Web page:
Mark Warner, party builder, is lending his voice to Barack Obama in Virginia:
I'm not sure I would go so far to say that John McCain can't win the presidency without winning Virginia, because it's mathematically possible -- but it's pretty close to a necessity for McCain to carry. So having Mark Warner coming through the car stereos of voters across the commonwealth of Virginia during drive time, asking them to support Obama comes as a major blow to McCain's overall efforts.
Mark Warner is, if not the most popular politician in Virginia, certainly among the small handful of the most popular politicians in the state. At present, he is leading in his Senate race by close to 30 points. His favorability ratings are close to astronomical. In short, he is as strong a surrogate as Obama could ask for in Virginia.
The question, then, for some was whether Mark Warner would be willing to use some of his good will with the voters of Virginia to try to help the Democratic ticket both down ballot and up ballot. The answer is apparently yes. And considering the already remarkable trend in the state, Warner's backing might be just what Obama needs to go over the top and bring the state's 13 electoral votes into his camp.
Throw on top of all of this the roughly 4.3-to-1 edge in television expenditures in the state the Obama campaign is enjoying over the McCain campaign and the Republican National Committee -- combined -- and you can see that Virginia is in a good position to flip from red to blue for the first time in 44 years.
In other polling today, the Battleground tracker (.pdf) again shows Barack Obama leading by a significantly narrower margin than other polling, 49 percent to 47 percent. The big media polls see the race quite differently, with Pew giving Obama a 14-point lead (53 percent to 39 percent), the NBC News/Wall Street Journal poll (.pdf) putting Obama up 10 points (52 percent to 42 percent), ABC News/Washington Post polling showing Obama up 9 points (53 percent to 44 percent), and a McClatchy/Ipsossurvey finding an 8-point Obama edge (50 percent to 42 percent).
We are 13 days out from election day. What are you doing to help enact progressive change in this country?
A lot of new numbers today, some of which I have already mentioned, some of which I haven't.
Pew polling shows Barack Obama leading by a stunning 53 percent to 39 percent margin among likely voters over John McCain. Weighing heavily on these numbers -- and, specifically, weighing down McCain's numbers -- are Sarah Palin's anemic favorable numbers. At present, just 44 percent of the electorate views the Republican Vice Presidential nominee favorably while 49 percent views her unfavorably, significantly down from 54 percent to 32 percent net favorable rating in mid-September. In contrast, Obama's numbers are astronomical, with 66 percent viewing him favorably and just 28 percent viewing him unfavorably.
Lest you think that Pew's numbers are way off, take a look at the latest NBC News/Wall Street Journal poll (.pdf) out within the last hour. Overall, Obama's lead is 52 percent to 42 percent -- not too far off from Pew's numbers. Palin's numbers are actually worse in the NBC/WSJ poll than they are in the Pew poll, with 38 percent viewing her favorably and 47 percent viewing her unfavorably. Obama's numbers are similarly strong as they are in Pew polling, with 58 percent rating him positively and 33 percent rating him negatively.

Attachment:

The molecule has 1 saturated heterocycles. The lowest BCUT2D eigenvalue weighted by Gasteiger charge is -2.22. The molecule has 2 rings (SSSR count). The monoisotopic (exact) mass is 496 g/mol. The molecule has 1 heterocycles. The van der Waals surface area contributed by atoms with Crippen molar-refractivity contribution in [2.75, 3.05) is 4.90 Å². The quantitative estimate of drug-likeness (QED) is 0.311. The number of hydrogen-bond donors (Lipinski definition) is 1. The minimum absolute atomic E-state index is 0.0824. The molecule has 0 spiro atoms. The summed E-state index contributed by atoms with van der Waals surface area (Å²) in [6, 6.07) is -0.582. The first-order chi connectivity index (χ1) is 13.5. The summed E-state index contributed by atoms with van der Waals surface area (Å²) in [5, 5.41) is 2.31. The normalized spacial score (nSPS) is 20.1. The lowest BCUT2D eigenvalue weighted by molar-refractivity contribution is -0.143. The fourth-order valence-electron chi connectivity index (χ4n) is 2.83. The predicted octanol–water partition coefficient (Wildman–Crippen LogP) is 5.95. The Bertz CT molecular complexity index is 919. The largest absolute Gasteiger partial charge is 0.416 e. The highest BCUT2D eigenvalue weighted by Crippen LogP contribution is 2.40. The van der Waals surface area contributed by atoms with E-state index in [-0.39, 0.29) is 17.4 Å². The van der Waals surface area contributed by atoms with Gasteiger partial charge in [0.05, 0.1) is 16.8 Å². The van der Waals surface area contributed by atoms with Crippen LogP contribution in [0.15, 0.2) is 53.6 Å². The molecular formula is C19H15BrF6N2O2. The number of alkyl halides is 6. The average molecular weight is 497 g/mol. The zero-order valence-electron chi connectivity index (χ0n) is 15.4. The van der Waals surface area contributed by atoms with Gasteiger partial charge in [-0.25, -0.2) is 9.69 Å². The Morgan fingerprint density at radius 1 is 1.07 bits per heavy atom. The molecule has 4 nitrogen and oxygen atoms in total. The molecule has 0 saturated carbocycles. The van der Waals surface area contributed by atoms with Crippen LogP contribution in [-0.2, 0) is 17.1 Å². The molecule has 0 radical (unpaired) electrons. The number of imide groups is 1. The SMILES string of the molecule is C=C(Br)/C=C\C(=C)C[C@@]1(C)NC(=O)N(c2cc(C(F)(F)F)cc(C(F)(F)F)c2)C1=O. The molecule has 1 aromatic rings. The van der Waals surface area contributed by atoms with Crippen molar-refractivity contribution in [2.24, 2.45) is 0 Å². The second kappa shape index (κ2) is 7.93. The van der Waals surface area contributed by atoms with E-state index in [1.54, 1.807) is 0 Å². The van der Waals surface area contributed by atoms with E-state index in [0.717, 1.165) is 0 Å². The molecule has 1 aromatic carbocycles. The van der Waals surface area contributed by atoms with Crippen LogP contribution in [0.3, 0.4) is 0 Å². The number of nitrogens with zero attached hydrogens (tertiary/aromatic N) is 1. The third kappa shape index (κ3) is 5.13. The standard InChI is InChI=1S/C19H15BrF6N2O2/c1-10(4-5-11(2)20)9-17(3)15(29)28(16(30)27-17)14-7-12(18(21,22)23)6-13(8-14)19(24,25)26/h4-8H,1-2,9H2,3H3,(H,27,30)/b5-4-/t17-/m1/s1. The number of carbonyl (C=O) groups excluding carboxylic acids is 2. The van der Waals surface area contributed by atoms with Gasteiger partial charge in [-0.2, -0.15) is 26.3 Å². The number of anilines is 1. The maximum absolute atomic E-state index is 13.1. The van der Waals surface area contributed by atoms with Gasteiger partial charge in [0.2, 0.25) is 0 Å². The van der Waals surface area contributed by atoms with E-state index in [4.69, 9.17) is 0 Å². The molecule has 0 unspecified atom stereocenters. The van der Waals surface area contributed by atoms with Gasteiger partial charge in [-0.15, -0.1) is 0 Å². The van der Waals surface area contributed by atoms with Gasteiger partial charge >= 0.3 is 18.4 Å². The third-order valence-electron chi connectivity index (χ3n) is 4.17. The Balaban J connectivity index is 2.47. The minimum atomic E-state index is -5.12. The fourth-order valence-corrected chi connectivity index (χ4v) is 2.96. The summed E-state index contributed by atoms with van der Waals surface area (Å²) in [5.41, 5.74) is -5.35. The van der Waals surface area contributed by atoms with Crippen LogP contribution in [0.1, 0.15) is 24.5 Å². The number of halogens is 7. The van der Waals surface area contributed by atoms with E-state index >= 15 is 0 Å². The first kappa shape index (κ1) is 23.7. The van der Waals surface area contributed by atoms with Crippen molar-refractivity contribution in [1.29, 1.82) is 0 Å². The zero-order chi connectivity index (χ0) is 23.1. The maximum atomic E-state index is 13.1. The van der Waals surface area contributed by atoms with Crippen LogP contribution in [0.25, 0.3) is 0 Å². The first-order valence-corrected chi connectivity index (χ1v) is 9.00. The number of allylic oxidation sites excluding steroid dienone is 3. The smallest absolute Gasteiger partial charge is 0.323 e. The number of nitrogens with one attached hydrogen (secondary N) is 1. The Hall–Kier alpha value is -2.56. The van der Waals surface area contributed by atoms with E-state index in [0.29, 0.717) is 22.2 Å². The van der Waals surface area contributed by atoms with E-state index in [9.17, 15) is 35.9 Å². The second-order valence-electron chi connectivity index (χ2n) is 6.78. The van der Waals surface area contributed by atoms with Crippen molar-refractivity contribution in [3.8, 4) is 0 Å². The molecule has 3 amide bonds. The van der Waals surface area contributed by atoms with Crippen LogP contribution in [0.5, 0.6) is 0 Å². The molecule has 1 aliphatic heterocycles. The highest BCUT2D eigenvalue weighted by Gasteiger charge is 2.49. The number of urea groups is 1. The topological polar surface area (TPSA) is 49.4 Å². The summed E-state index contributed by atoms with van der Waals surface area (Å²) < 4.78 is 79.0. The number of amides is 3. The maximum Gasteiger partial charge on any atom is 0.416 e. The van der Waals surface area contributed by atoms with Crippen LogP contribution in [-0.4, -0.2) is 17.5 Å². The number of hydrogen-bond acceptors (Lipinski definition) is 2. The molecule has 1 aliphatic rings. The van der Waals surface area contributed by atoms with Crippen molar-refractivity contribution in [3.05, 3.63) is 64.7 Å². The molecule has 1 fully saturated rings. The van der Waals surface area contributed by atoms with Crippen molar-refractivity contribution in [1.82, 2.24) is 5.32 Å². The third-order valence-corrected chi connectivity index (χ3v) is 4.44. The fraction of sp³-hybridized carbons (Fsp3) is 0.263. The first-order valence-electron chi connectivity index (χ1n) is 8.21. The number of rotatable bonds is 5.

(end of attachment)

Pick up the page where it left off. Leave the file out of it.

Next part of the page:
The two polls, of course, could both be outliers -- but from the looks of it they aren't. Today's ABC News/Washington Post daily tracker gives Obama a 53 percent to 44 percent lead among likely voters, and today's Gallup tracker (which I have already mentioned today) shows Obama leading 52 percent to 42 percent in its expanded likely voter model.
Update [2008-10-21 20:31:48 by Jonathan Singer]: A McClatchy/Ipsos poll just out has Obama up 50 percent to 42 percent.
This all isn't to say that the time is now to get complacent -- because it's not. Nevertheless, it's also not time to buy into the McCain campaign spin (which, I might add, it seems at least a few in the establishment media are) that the race is clearly tightening.
In other polling, the new ABC News/Washington Post tracker (.pdf) shows Barack Obama leading John McCain by a 53 percent to 44 percent margin. This poll comes online later in the day than the other four daily trackers listed above, so it is actually a day behind the numbers above. The Battleground tracker (.pdf) goes out on a limb and shows close to a tied race, 48 percent for Obama to McCain's 47 percent.
And for those interested in polling, and the real explosion of polling this year relative to elections past, check out Michael Crowley's article in The New Republic. Although there are some things that I would quibble with in the piece -- for instance, I still don't buy the notion that the polling Research 2000 is doing for Daily Kos is off base, particularly in light of the fact that R2K polling has actually underestimated Democratic performance in the past, and, as you can see above, it doesn't always show the greatest lead for Obama -- though it's worth the read if you have the time.
Finally, a quote of the day:
"It really makes no difference whether you're in a majority or minority, any member of the Congress can go work and make things happen on behalf of their constituents."